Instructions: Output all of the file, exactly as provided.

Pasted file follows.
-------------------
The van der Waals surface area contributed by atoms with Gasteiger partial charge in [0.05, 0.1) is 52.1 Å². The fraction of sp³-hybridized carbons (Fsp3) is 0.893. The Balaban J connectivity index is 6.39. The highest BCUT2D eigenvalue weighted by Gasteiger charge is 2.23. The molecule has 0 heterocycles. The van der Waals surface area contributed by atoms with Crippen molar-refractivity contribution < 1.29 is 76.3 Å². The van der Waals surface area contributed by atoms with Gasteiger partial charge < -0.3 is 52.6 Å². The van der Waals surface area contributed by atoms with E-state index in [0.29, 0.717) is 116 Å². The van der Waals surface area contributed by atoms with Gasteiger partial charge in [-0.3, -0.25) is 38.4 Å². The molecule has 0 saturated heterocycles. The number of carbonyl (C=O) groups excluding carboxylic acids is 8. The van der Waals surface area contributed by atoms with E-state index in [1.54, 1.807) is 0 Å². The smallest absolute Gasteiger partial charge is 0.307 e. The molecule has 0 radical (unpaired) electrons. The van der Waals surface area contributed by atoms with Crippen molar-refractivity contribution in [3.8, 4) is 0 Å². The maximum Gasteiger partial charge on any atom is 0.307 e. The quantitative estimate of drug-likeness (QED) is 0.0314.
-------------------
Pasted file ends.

The van der Waals surface area contributed by atoms with Gasteiger partial charge in [0.05, 0.1) is 52.1 Å². The fraction of sp³-hybridized carbons (Fsp3) is 0.893. The Balaban J connectivity index is 6.39. The highest BCUT2D eigenvalue weighted by Gasteiger charge is 2.23. The molecule has 0 heterocycles. The van der Waals surface area contributed by atoms with Crippen molar-refractivity contribution < 1.29 is 76.3 Å². The van der Waals surface area contributed by atoms with Gasteiger partial charge < -0.3 is 52.6 Å². The van der Waals surface area contributed by atoms with E-state index in [0.29, 0.717) is 116 Å². The van der Waals surface area contributed by atoms with Gasteiger partial charge in [-0.3, -0.25) is 38.4 Å². The molecule has 0 saturated heterocycles. The number of carbonyl (C=O) groups excluding carboxylic acids is 8. The van der Waals surface area contributed by atoms with E-state index in [1.54, 1.807) is 0 Å². The smallest absolute Gasteiger partial charge is 0.307 e. The molecule has 0 radical (unpaired) electrons. The van der Waals surface area contributed by atoms with Crippen molar-refractivity contribution in [3.8, 4) is 0 Å². The maximum Gasteiger partial charge on any atom is 0.307 e. The quantitative estimate of drug-likeness (QED) is 0.0314.